Why not try it? In the words of the Cross Country Ski Areas Association: “It’s easy to learn… you can do it at whatever level you feel comfortable… it’s a great way to get out in the winter without being cold (your body generates the heat to keep you warm)… it can be social or solitary, depending on what you prefer… and it’s a wonderful way to see the beautiful sights of winter!”
7. Downhill (Alpine) Skiing
Who didn’t fall in love with Jean-Claude Killy during the Grenoble Olympics in 1968? (One of our editors had his picture taped to the inside of her high school locker until she graduated two years later.) You might think, sure, that was when twisting a knee was nothing. But downhill skiing is not just for youngsters and Olympians. There are caveats. You should be otherwise fit. (Get fit to ski, don’t ski to get fit.) Your body should be able to sustain a fall (everyone falls). Stick to gentle slopes (green or blue). Don’t begin skiing without professional instruction—start with a private lesson. And get a thumbs up from your doctor before strapping on those skis.
If you pass inspection, then look for ski clubs and programs geared towards seniors. Seniors Skiing, an online community for the 50+ skier, is a good resource for finding ski buddies and posts articles from fellow senior skiers that you may find helpful. Alpine skiing is a complex sport that places demands on the cardiorespiratory, neuromuscular, and sensorimotor systems. As well as being an exhilarating winter experience you can burn 429 calories per hour. The Powderhounds website provides comprehensive information on the best ski resorts in locations around the world including Japan, Canada, USA, Europe, New Zealand and South America. And a bonus—some offer free, or deeply discounted ski passes for seniors. Ask. Always.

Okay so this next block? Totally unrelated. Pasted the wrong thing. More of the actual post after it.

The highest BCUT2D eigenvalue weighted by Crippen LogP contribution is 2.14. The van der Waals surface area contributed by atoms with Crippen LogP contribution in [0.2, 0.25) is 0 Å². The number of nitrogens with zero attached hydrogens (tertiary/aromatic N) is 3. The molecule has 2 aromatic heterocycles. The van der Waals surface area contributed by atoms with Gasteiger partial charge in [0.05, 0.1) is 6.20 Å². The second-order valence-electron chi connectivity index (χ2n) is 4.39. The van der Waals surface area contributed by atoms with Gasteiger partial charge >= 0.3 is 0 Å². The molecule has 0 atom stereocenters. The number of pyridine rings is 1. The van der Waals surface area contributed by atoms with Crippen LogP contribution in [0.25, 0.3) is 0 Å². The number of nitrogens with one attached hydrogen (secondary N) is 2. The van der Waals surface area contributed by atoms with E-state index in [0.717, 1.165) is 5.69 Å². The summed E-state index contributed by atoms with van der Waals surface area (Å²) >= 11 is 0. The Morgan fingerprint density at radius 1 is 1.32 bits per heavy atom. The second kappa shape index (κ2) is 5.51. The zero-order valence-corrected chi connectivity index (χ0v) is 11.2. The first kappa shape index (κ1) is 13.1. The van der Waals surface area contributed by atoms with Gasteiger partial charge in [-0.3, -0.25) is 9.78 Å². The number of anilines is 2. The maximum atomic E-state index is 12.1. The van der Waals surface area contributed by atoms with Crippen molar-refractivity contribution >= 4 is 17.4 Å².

8. Ice Skating
Balancing on a single-blade skate, either on a frozen pond or a well-groomed indoor rink, is so much fun, you’ll forget you’re working out. The benefits are legion. Ice skating is great for your heart and lungs, it provides an aerobic workout, improves circulation, helps you lose weight—you can burn 460 calories per hour of skating—tones and stretches your muscles, engages your abs, thighs, and calves, helps maintain balance, and improves your mental fitness. Plus, you’re moving through space instead of staying in one spot on a treadmill.
There are senior skating clubs in many areas, or you can try organizing one in your town. Find a rink near you on Findrinks.com; they may have “adults only” hours, which will keep the speeding hooligans at bay. Still think you’re too old? There are women in their 60s, 70s, and 80s who are competing in figure skating competitions. (Watch this video).